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How do taxes work when you're an "independent contributor?"

Discussion in 'Anything goes' started by CMPunkFan, Dec 27, 2012.

  1. CMPunkFan

    CMPunkFan New Member

    Hey all,

    So many of you know me here under a different name (Probably wouldn't be too hard to figure out who I am based on this name alone). I just accepted a job with a local news website in a pretty well known market. For the first time in my life, I will be an independent contractor, making $3,400 per month.
    I have no idea how taxes work when you're an independent contributor as every company I've ever worked for has taken them out for me.
    Any advice? I know a lot of you guys are pretty good with taxes and whatnot.
    Thanks for the help.
  2. LongTimeListener

    LongTimeListener Well-Known Member

    They just pay you out without taking anything, so you have to be disciplined and put a third of it to the side.

    Depending on whom you talk to, you'll find that a lot of people file quarterly estimates (easy enough to Google for the form). It is "required," but I've been an IC for the last three years and have never filed quarterlies; my accountant says I don't make enough for it to matter, so there's that. It is a technical requirement but probably not one that's going to be a huge deal in your income class.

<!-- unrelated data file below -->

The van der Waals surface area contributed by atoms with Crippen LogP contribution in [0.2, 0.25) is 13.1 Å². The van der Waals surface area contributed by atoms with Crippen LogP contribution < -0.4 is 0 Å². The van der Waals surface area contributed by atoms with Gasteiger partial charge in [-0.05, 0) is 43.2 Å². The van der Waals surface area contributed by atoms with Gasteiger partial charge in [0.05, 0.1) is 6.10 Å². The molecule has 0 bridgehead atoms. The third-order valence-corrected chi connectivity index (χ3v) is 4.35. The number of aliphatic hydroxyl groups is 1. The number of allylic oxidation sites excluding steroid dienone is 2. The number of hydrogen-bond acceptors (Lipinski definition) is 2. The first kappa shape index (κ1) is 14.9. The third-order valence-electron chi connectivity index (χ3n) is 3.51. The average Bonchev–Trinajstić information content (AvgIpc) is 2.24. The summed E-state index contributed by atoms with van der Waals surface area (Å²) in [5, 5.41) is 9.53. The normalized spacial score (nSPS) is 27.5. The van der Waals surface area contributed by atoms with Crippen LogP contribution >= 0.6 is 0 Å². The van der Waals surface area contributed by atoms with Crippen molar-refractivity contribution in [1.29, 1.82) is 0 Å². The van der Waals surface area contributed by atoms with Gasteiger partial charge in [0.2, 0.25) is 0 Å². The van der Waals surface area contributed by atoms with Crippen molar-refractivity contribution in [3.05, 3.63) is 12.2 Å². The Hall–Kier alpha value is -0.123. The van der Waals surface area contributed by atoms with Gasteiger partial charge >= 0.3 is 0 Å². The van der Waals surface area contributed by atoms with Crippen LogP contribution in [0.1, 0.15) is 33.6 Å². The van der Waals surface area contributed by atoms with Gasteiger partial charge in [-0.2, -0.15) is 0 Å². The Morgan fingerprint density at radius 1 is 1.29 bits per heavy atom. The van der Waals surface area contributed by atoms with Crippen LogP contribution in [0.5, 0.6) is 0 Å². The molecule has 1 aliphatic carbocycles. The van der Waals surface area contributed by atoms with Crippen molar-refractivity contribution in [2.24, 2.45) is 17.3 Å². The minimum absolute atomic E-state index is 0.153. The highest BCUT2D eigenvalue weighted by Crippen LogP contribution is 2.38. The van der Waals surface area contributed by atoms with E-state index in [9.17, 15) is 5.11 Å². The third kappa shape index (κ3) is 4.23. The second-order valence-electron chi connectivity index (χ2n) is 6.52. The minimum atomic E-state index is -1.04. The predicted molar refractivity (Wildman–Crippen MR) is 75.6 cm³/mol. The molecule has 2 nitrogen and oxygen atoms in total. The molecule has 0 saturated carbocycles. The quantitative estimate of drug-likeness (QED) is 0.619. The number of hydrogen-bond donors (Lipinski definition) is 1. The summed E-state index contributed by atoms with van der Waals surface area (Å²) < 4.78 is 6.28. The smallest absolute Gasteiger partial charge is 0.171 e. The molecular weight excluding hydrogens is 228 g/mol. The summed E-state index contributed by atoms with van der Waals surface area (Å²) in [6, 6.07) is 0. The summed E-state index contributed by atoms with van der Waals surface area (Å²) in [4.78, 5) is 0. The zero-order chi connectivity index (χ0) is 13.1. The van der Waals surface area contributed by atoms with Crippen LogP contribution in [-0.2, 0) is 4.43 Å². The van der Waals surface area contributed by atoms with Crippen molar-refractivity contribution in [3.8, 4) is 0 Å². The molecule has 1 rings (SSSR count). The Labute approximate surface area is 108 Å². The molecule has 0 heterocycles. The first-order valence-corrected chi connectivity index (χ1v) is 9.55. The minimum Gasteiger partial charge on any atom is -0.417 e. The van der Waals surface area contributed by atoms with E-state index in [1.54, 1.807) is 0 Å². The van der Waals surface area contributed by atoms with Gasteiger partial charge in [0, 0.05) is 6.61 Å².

Also keep receipts of everything -- if you're an independent contractor I presume that means you're working from home, and you'll be amazed at what you can deduct as business expenses (newspaper and magazine subscriptions, Internet service, etc.).
  3. CMPunkFan

    CMPunkFan New Member

    Is a third enough to put aside? I know in other years where I've made in the $28-$32K range, I've had to pay around 10 percent. Assuming I don't have any real deductions (Does paying my own health care count?) I'll be making about $40K at this job and around $6K at my secondary side gig so maybe $46K total. Ten percent of that would be $4K, Fifteen percent would be $6K.
    Would you say a third of that covers the taxes?
    I really have no idea how this works.
  4. You also have to pay self-employment tax in lieu of FICA and Medicare payroll taxes, which your employer matches. It's about 13 percent.

    Working as an IC has its cons, especially when you're not really independent.
  5. Amy

    Amy Well-Known Member

  6. CHETtheJET

    CHETtheJET Member

    Making Quarterly estimated payments is required....and a good habit to ingrain...it can be a vicious cycle if you owe too much the following April and you don't have the cash on hand.
  7. Rosie

    Rosie Active Member

    Keep massive records - save every receipt, log mileage, keep meticulous records. Consult with a tax professional, you'll need to file a Schedule C when you do your returns.

    Best advice, consult with a reputable tax professional.
  8. da man

    da man Well-Known Member

    Very few things in life piss me off more than paying that self-employment tax every year.
  9. PCLoadLetter

    PCLoadLetter Well-Known Member

    Can't stress that enough.

    My wife's entire income is freelance. We did our own taxes when she was starting out and we were going to owe thousands. We went to a tax pro who handles a lot of journalists and we ended up with a refund.

    I will never, ever do my own taxes again.
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